US4250972A - Pneumatic ram boring device - Google Patents

Pneumatic ram boring device Download PDF

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Publication number
US4250972A
US4250972A US06025722 US2572279A US4250972A US 4250972 A US4250972 A US 4250972A US 06025722 US06025722 US 06025722 US 2572279 A US2572279 A US 2572279A US 4250972 A US4250972 A US 4250972A
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Prior art keywords
control
sleeve
device
outer tube
webs
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Expired - Lifetime
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US06025722
Inventor
Paul Schmidt
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Paul Schmidt
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    • EFIXED CONSTRUCTIONS
    • E21EARTH DRILLING; MINING
    • E21BEARTH DRILLING, e.g. DEEP DRILLING; OBTAINING OIL, GAS, WATER, SOLUBLE OR MELTABLE MATERIALS OR A SLURRY OF MINERALS FROM WELLS
    • E21B21/00Methods or apparatus for flushing boreholes, e.g. by use of exhaust air from motor
    • E21B21/10Valves arrangements in drilling fluid circulation systems
    • EFIXED CONSTRUCTIONS
    • E21EARTH DRILLING; MINING
    • E21BEARTH DRILLING, e.g. DEEP DRILLING; OBTAINING OIL, GAS, WATER, SOLUBLE OR MELTABLE MATERIALS OR A SLURRY OF MINERALS FROM WELLS
    • E21B4/00Drives used in the borehole
    • E21B4/06Down-hole impacting means, e.g. hammers
    • E21B4/14Fluid operated hammers
    • E21B4/145Fluid operated hammers of the self propelled-type, e.g. with a reverse mode to retract the device from the hole

Abstract

A self-propelled pneumatic ram boring device for boring holes in the ground comprises a percussion piston which is reciprocable in a housing, and a control sleeve which controls the forward and rearward movement of the piston by passing over radial control ports in the piston. In order to control the device to move either forwards or rearwards, without having to twist a hose which supplies air to the device as is usual, the control sleeve is rigidly fixed in position in the housing and has control ports to which air is supplied or not under the control of valve members and which are themselves remotely controlled by a second compressed air supply to the device, or electrically.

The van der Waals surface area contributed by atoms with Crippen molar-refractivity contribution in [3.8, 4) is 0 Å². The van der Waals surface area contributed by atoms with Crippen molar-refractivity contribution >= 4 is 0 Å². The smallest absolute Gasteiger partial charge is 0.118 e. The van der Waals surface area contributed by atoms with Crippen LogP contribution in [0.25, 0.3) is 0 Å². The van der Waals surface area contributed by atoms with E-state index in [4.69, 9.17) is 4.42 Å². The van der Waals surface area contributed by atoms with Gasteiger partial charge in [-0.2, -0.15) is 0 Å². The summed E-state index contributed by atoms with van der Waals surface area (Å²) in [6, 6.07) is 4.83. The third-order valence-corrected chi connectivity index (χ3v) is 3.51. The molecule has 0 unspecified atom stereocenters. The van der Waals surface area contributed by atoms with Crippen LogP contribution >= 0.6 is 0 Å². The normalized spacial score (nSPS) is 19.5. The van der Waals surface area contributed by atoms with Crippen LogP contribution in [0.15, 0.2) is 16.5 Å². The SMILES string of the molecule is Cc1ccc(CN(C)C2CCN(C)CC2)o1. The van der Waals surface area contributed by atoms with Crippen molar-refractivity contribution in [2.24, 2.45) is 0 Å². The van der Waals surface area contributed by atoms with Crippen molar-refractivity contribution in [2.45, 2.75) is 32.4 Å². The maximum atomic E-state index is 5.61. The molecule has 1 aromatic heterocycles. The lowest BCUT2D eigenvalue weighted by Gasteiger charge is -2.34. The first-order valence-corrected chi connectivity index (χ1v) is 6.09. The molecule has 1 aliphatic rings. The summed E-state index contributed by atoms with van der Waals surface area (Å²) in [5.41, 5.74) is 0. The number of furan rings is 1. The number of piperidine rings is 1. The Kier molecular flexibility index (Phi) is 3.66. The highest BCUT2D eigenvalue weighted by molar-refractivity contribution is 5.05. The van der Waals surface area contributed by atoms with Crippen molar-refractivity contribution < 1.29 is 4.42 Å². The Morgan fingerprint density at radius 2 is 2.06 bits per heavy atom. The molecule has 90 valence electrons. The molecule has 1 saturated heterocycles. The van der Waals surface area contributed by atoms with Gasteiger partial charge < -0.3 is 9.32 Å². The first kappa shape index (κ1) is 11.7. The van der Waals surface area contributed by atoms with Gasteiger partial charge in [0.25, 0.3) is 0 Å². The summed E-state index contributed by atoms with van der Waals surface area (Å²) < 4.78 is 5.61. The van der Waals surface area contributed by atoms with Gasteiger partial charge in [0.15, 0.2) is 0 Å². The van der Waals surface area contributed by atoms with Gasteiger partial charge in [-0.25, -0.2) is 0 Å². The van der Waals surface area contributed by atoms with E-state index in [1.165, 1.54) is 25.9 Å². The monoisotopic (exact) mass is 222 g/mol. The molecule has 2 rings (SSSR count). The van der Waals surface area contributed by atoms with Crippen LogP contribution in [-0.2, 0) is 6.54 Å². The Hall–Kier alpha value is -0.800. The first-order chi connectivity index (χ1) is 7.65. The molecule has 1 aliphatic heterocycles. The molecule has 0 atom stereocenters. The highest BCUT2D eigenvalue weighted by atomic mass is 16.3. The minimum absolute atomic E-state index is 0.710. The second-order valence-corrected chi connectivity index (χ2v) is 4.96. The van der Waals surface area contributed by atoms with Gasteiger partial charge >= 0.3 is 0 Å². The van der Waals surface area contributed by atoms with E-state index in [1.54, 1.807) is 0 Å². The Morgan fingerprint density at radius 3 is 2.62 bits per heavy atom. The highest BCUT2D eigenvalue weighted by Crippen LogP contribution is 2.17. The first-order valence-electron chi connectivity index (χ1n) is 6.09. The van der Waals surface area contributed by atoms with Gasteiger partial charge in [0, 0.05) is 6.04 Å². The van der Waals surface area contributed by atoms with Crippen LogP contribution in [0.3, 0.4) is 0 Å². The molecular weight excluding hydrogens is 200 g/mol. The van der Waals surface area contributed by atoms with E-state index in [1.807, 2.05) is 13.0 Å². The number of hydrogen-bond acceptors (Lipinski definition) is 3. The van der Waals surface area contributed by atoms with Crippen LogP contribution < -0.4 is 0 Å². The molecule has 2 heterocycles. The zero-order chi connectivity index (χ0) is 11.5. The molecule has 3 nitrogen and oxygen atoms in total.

Description

This invention relates to self-propelled, pneumatic ram boring devices for boring holes in the ground, the device comprising a percussion piston, which is reciprocable in a tubular housing, and a control sleeve which controls the forward and rearward movement of the piston by passing over radial control ports in the percussion piston. The invention is particularly concerned with control valves of such devices.

In a control system known from German Patent Document No. 26 34 066, a compressed air hose by which air is supplied to the device must be rotated through about 90° to reverse the direction of movement of the device in order to rotate a control tube disposed inside the control sleeve and to close specific control ports in the control sleeve and the control tube to bring about either forward or return movement. This control device already overcomes the disadvantage of an earlier control device, known from German Patent specification No. 16 34 417, in which, for the purpose of reversing the device, the control sleeve which extends into a bore having radial openings at the rear end of the percussion piston is axially adjusted by forward and backward screwing of the control sleeve in a screwthreaded flange. This axial adjustment of the control sleeve is effected by rotating several times the compressed air hose connected to the control sleeve. For this purpose the hose must be disconnected from the compressed air source and be rotated through up to fifteen turns until the control sleeve has been screwed in the flange up to a stop. This mode of reversal suffers from the considerable disadvantage that for long lengths of air hose for example from 50 to 80 meters the hose is extremely difficult to rotate. The hose twists as a consequence of its necessary elasticity and has a considerable wall friction with the soil in which the hole is being bored, especially when the soil caves in during the multiple rotation required of the hose. Also, jamming of the control sleeve and/or of the hose can lead to simulation of the limiting position of the control sleeve, when it has actually not been reached. Finally also, the multiple rotation of the hose is time-consuming so that the known reversal control is not suitable for temporary reversal of the forward or return movements, such as is frequently necessary when a device becomes jammed in the soil.

The control system disclosed in German Offenlegungsschrift No. 26 34 066 has, by contrast with the above, the advantage that the compressed air hose only needs to be rotated through about 90° in order to change over from forward to return movement and vice versa. Furthermore, as a consequence of the co-operation of the control sleeve with the control tube, the control ports for the forward and return movement can be disposed in an optimum manner so that the return movement can also be carried out with maximum energy and minimum compressed air consumption.